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Discussion Starter · #1 ·
Last weekend I was in the U.P., I was hunting out of a blind that had Plexiglas windows. One of the days it did not get much above zero and I fought foggy windows all day. Does anybody know of a trick to keep the windows clean? The best I could come up with was to take my heater and hold it close to the window for a few seconds. This seemed to work for about a half hour then the windows would fog up again. It seemed the colder it was the harder it was to keep the windows clean. Wiping them with T.P. only helped for a few minutes and it ran my T.P. rations dangerously low. Something I try not to go hunting without. Back to the question, any tricks would be appreciated.
 

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go to a dive shop, or some snowmobile places may have it, but it is anti/for. . . dive shops will have the best stuff. . it wont completely get rid of all of the condensation, but you will be able to see. .
 

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Hunting is always difficult, and this is no exception. Fogged up plexiglass can be the bain of a good hunting experience. I've seen more hunting camps plagued by nightmarish plexiglass fog than I'd ever care to remember. It drives good people away from the sport, and that's something we should all be concerned about, what with decreasing particiipation in hunting and all. Someday, mankind will tackle this problem, but as of today, we just don't have the technology. :evil:

So you'll just have to open the windows, or exhale outside your blind, to keep the interior humidity down. Or take a squeegee out and leave it in the blind.
 

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Easy fix!! Bring shaving cream to your blind, smear a hand full on the windows and polish it of with a paper towel! Guarantee your windows will be fog free.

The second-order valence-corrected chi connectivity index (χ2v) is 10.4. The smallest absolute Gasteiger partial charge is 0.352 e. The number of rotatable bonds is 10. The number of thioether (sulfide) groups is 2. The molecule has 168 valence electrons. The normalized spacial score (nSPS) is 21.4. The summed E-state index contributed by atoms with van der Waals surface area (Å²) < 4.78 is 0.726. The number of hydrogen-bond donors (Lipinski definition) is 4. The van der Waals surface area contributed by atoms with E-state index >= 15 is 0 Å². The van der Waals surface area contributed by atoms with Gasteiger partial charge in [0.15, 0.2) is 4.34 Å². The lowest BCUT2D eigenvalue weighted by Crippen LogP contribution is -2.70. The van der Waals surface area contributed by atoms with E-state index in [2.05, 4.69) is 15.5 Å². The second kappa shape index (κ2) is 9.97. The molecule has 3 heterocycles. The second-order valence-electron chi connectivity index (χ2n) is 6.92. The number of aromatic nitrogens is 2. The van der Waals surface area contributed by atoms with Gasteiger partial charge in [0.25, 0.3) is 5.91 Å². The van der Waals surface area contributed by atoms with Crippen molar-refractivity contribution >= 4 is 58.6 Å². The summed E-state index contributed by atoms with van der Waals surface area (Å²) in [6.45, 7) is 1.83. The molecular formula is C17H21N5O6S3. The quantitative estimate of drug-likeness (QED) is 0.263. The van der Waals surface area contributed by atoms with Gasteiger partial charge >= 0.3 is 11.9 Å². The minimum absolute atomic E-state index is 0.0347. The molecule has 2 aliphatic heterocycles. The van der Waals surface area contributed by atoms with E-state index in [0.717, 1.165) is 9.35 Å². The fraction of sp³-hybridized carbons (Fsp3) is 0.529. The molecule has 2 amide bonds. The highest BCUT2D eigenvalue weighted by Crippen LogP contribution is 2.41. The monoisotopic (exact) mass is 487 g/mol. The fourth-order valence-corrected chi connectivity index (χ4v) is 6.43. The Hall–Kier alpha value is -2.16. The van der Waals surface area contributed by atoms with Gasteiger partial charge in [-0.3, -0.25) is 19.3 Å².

Dan
 

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More heat or squeegee, have seen shaving cream work on the bedroom mirror.
 

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go to a sports store, and with the hockey equipment there should be anti-fogging stuff for the face shields, that should work great
 

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You need to open at least one of them. Otherwise, rain-x works, light layer of soup, shaving cream, anti-fog stuff from automotive or sporting good section of your favorite *mart store, etc.
 

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I get the same issues. What I did was hang some small curtains in the blind and opened a couple windows. I use thumb nails to hold the curtains tight and leave about a 2 inch gap on top to see out of. This gives me visibility without being seen and traps the heat of the heater fairly well. Just a thought.:)
 

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Discussion Starter · #12 ·
Thanks guys I will try some of these ideas. I have heard of the shaving cream for mirrors but never thought about it for the windows. I will probably just buy a cheap can and try it. I think I might try shaving cream on one and the mask stuff from the dive shop or wherever I can find some on another. My friend tried the rain-x and said that it helped make his windows shiney and it filled in all the scratches, but didn't really help with the condensation. As far as keeping a window open, I tried that and it didn't really help and it was barely above zero, so it got a little chilly in the blind too. I don't mind the cold, but if I am gonna be in a heated blind why not have it nice and toasty? I saw about 40 deer in three days so the window was open a lot anyway. It was a good weekend, despite the condensation.:evil:
 

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Rain X Anti Fog-designed for autos but works good on anything I put it on. Interior windows (blind and truck), rifle scopes and it worked flawlessly. Easier to use then shaving cream and can be bought at an auto parts store.
 
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